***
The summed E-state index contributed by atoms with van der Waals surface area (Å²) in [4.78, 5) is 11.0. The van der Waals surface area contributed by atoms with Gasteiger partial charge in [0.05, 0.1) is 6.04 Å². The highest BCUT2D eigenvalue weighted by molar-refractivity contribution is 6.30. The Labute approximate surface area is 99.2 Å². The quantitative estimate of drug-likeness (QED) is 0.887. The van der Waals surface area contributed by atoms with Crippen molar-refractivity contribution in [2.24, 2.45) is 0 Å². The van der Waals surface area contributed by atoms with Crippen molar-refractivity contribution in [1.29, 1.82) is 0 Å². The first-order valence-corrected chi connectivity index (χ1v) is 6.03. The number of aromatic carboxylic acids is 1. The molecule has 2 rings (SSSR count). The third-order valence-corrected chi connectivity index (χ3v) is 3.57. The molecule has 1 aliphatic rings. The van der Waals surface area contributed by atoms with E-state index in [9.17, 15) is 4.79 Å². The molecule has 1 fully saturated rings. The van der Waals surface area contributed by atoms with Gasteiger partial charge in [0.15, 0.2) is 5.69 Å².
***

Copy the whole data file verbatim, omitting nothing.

The summed E-state index contributed by atoms with van der Waals surface area (Å²) in [4.78, 5) is 11.0. The van der Waals surface area contributed by atoms with Gasteiger partial charge in [0.05, 0.1) is 6.04 Å². The highest BCUT2D eigenvalue weighted by molar-refractivity contribution is 6.30. The Labute approximate surface area is 99.2 Å². The quantitative estimate of drug-likeness (QED) is 0.887. The van der Waals surface area contributed by atoms with Crippen molar-refractivity contribution in [2.24, 2.45) is 0 Å². The van der Waals surface area contributed by atoms with Crippen molar-refractivity contribution in [1.29, 1.82) is 0 Å². The first-order valence-corrected chi connectivity index (χ1v) is 6.03. The number of aromatic carboxylic acids is 1. The molecule has 2 rings (SSSR count). The third-order valence-corrected chi connectivity index (χ3v) is 3.57. The molecule has 1 aliphatic rings. The van der Waals surface area contributed by atoms with E-state index in [9.17, 15) is 4.79 Å². The molecule has 1 fully saturated rings. The van der Waals surface area contributed by atoms with Gasteiger partial charge in [0.15, 0.2) is 5.69 Å².